Photo by Steven Mlodinow

Callibaetis Overview

  • Family: Mayfly
  • Size: 10-16 mm (Size 12-16)
  • Emergence: May through August
  • Emergence Time: Late morning through early afternoon

The Callibaetis hatch in Montana is a strong hatch for our stillwater fisheries, notably Georgetown Lake. The Callibaetis hatch is often a blanket hatch, and lake fish have an interesting way of dealing with this hatch. Trout will attack this hatch by “gulping.” This is defined as trout moving in a straight line, rising rhythmically through the blanket hatch. When fish are gulping, you need to lead the fish and drop the fly in the next place the fish will rise. Few other hatches create trout behavior like this

Fly Fishing The Callibaetis Hatch

The most prominent feature of the Callibaetis is their exceptionally thin body. Make sure the imitations you have are sparse and thin for better imitation. Hafele and Hughes, in their book Western Mayfly Hatches, state the trout focus on the spent female adults. Those insects offer the easiest targets, and fish key on them. Additionally, as the season progresses, the Callibaetis will get smaller and smaller. They start as a 12 in the beginning of the hatch, which is late spring, but may be size 16 by the end of the summer. The Callibaetis hatch in the mid-morning, and will hatch until the afternoon winds come and screw things up! Many anglers will leave when the wind starts, but the crafty angler will utilize the waves to give a Callibaetis nymph its proper action (up and down) and continue to take fish above the weed beds.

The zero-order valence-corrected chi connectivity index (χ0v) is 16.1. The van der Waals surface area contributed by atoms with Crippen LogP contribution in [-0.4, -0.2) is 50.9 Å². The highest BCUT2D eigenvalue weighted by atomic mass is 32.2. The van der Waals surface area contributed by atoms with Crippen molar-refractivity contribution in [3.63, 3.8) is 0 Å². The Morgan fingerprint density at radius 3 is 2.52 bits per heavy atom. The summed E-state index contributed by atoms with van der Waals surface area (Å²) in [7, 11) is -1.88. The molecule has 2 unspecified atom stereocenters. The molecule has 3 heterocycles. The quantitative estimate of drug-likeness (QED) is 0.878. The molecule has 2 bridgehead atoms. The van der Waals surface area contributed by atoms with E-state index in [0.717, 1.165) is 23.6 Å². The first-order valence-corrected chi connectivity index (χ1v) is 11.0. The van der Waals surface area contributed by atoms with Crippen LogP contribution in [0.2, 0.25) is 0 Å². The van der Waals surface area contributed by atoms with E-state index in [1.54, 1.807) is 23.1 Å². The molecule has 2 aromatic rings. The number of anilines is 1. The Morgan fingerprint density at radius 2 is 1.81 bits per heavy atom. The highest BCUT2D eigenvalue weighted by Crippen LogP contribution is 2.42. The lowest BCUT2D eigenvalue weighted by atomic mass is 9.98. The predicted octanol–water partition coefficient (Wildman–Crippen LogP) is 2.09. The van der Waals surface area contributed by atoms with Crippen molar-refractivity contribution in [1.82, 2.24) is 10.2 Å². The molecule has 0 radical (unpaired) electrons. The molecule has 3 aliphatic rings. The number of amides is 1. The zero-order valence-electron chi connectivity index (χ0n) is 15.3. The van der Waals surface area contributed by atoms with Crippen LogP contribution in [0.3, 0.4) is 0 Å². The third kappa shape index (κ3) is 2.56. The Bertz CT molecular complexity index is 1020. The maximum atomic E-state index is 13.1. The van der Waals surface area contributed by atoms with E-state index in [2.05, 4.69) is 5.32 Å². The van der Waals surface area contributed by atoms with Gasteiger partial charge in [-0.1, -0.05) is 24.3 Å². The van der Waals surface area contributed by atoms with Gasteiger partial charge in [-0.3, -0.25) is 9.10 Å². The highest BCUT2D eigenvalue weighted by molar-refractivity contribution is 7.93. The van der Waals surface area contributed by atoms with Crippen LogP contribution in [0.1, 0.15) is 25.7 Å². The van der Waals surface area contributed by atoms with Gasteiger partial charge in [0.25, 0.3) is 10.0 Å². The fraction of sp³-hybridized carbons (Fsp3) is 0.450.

Callibaetis Nymph

The Callibaetis nymphs live in the weeds on the bottom off the lake. Float over a weed bed, and you need to hope you don’t swallow an adult, they can be so prolific. The nymphs display an interesting behavior. They will exit the weeds, swim up and then swim back to the weeds. They will do this until they decide to come to the surface to hatch. You’ll see trout hammering these nymphs as they expose themselves above the weed beds.

This is a premier hatch on Montana’s stillwater’s. If you’re lake fishing in July and August, make sure you have a wide selection of Callibaetis fly patterns.

Additional Callibaetis Resources